“Surely we belong to Allah and to Him shall we return.”[Qur’an: Surah Al-Baqarah, 2:156]

Losing a loved one is an extremely painful experience and the range of feelings and emotions as well as physical reactions can be very confusing and further upsetting.

For this reason we aim to help in any way we can during this difficult time. Our confidential service is provided by trained volunteers.

How we can help you

It’s okay to grieve

Losing a child


“By Him in whose hands is my life, a child will pull its mother to Jannah if she is patient”. [Ibn Majah]


“I have no better reward than Jannah for a believing servant of Mine who is patient and resigned when I take away one of his beloved, one he cherished most in this world”. [Bukhari]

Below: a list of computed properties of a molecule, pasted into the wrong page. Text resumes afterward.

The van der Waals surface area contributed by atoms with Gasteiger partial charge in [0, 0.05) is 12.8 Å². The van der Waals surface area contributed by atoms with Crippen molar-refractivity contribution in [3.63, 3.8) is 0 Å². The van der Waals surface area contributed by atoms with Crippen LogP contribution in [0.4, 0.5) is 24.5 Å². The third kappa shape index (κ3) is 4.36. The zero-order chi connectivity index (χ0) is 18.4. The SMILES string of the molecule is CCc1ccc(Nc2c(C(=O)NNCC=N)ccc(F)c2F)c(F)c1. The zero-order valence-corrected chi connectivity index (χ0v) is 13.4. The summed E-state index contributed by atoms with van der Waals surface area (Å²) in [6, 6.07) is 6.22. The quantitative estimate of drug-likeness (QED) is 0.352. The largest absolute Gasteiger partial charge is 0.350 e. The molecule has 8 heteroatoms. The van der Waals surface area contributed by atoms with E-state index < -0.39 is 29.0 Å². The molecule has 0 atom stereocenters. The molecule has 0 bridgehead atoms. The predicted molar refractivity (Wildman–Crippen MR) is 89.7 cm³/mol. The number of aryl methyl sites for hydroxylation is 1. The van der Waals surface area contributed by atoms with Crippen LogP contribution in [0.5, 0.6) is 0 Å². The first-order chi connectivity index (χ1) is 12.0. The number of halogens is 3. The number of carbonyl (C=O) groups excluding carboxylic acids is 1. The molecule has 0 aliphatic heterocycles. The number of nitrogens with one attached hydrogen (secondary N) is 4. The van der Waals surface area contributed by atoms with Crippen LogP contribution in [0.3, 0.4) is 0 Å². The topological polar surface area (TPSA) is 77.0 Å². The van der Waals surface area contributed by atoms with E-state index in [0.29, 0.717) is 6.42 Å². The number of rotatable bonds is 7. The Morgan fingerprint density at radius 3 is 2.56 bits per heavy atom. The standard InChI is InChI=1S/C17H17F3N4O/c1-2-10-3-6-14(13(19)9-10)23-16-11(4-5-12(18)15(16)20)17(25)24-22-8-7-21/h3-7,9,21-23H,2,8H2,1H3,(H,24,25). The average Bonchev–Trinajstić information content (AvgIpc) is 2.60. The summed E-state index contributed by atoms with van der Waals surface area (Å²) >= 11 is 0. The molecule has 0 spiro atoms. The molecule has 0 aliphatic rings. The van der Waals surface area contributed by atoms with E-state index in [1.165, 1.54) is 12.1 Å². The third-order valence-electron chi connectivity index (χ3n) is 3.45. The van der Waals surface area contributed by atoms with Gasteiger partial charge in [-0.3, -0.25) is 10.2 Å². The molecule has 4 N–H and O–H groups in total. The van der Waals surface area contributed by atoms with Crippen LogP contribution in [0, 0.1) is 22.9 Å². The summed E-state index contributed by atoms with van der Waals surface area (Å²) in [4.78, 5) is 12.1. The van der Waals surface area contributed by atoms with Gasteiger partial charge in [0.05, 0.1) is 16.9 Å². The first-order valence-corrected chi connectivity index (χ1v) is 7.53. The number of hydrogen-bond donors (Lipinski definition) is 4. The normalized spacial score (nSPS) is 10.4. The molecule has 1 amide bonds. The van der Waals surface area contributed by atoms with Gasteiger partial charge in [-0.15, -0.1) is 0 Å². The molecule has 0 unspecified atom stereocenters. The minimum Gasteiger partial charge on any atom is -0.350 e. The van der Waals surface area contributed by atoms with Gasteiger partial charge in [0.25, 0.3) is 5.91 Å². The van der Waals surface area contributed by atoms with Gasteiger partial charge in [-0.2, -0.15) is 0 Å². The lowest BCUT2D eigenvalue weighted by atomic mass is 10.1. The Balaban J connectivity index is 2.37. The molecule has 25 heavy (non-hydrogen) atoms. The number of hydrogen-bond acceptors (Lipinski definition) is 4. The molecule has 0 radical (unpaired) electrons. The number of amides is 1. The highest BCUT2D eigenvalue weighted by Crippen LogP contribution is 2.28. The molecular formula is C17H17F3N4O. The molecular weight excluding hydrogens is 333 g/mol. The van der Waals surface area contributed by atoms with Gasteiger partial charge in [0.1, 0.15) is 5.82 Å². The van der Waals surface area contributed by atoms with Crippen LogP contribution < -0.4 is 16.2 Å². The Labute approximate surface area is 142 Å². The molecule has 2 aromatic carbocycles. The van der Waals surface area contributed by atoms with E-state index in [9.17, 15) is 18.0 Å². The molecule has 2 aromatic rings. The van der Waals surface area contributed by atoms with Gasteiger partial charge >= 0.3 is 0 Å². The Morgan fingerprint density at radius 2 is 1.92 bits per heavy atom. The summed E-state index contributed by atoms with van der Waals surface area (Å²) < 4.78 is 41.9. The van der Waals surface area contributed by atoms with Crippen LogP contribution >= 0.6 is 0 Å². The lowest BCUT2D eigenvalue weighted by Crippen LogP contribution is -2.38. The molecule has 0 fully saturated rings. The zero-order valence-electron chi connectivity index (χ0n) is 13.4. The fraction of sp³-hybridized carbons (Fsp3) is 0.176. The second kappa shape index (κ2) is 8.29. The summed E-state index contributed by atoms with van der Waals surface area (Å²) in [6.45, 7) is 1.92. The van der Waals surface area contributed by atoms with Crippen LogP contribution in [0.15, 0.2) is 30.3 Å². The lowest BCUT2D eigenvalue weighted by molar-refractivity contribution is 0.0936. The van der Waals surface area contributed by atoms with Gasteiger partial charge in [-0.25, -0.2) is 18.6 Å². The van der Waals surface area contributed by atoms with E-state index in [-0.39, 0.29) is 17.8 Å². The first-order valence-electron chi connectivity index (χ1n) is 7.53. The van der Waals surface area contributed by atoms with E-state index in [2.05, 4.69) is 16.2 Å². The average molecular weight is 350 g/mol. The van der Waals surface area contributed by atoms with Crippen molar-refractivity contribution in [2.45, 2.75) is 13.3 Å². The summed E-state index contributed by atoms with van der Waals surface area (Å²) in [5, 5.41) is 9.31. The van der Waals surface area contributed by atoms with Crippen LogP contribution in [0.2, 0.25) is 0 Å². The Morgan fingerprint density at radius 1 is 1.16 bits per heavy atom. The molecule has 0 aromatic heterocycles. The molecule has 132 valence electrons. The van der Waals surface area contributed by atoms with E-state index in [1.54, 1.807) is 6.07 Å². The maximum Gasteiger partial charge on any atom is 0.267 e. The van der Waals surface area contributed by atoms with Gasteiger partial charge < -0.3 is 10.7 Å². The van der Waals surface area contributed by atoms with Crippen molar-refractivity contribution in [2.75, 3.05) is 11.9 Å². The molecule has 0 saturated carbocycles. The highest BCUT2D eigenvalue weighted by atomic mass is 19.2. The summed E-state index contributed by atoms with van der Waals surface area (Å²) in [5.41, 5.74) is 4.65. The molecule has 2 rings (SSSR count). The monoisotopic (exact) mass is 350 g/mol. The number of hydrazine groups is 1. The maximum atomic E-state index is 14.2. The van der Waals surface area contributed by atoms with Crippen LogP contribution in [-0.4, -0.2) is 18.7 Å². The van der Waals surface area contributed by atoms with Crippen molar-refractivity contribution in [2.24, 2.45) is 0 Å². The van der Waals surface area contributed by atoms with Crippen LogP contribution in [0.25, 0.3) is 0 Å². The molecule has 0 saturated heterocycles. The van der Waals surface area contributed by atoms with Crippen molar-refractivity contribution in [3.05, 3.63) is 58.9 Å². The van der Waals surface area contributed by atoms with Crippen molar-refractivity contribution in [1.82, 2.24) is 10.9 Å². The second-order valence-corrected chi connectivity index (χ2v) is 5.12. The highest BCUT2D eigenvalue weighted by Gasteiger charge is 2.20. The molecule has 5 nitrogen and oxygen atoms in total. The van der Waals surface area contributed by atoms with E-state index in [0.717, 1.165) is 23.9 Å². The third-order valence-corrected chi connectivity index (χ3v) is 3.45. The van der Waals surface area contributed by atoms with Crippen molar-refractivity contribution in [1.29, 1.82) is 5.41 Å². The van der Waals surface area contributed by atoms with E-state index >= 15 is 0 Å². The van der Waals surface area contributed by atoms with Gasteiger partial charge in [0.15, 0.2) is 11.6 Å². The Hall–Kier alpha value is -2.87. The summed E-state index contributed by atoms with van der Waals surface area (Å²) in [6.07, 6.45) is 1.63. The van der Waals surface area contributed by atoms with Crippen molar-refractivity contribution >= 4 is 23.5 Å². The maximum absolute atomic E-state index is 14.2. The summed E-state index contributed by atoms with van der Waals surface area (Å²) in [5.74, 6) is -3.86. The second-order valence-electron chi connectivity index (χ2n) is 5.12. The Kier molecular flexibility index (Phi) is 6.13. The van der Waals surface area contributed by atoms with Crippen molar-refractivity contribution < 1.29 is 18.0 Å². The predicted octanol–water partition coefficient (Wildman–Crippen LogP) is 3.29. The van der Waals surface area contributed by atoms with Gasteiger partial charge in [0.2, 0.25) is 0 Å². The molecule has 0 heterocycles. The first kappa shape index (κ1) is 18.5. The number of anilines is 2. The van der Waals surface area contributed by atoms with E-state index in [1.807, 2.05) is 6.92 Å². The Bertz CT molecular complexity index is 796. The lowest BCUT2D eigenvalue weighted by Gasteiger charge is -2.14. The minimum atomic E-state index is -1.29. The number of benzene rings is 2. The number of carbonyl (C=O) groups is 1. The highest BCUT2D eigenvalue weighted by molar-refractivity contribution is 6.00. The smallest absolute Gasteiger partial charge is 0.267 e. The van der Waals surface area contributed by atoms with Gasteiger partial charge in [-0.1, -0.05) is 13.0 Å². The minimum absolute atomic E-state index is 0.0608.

The death of a close relative or close friend is a very difficult experience and the period of grief can leave you feeling empty and alone. Grief is a very personal process, and can take many months or years to come to terms with.

In the immediate aftermath of the death you may feel any number of emotions. Some of these are shock, pain, anger, guilt, longing, depression and denial. Shock – ‘I can’t believe this has happened’ or feeling numb.

  • Pain – the pain can be physical, mental or emotional.
  • Anger – this can be aimed at yourself, the person who has died or at the situation.
  • Guilt – this can be about things said or done while the person was alive or in the time leading up to the death.
  • Depression – life can seem too difficult to bear, as though it has lost all meaning.
  • Longing – wanting to see or hear the person who has died, or actually seeing or hearing them even though you know it is not possible.

These emotions are completely normal.  Grieving is a normal process and you should not feel guilty for feeling any or all of the above.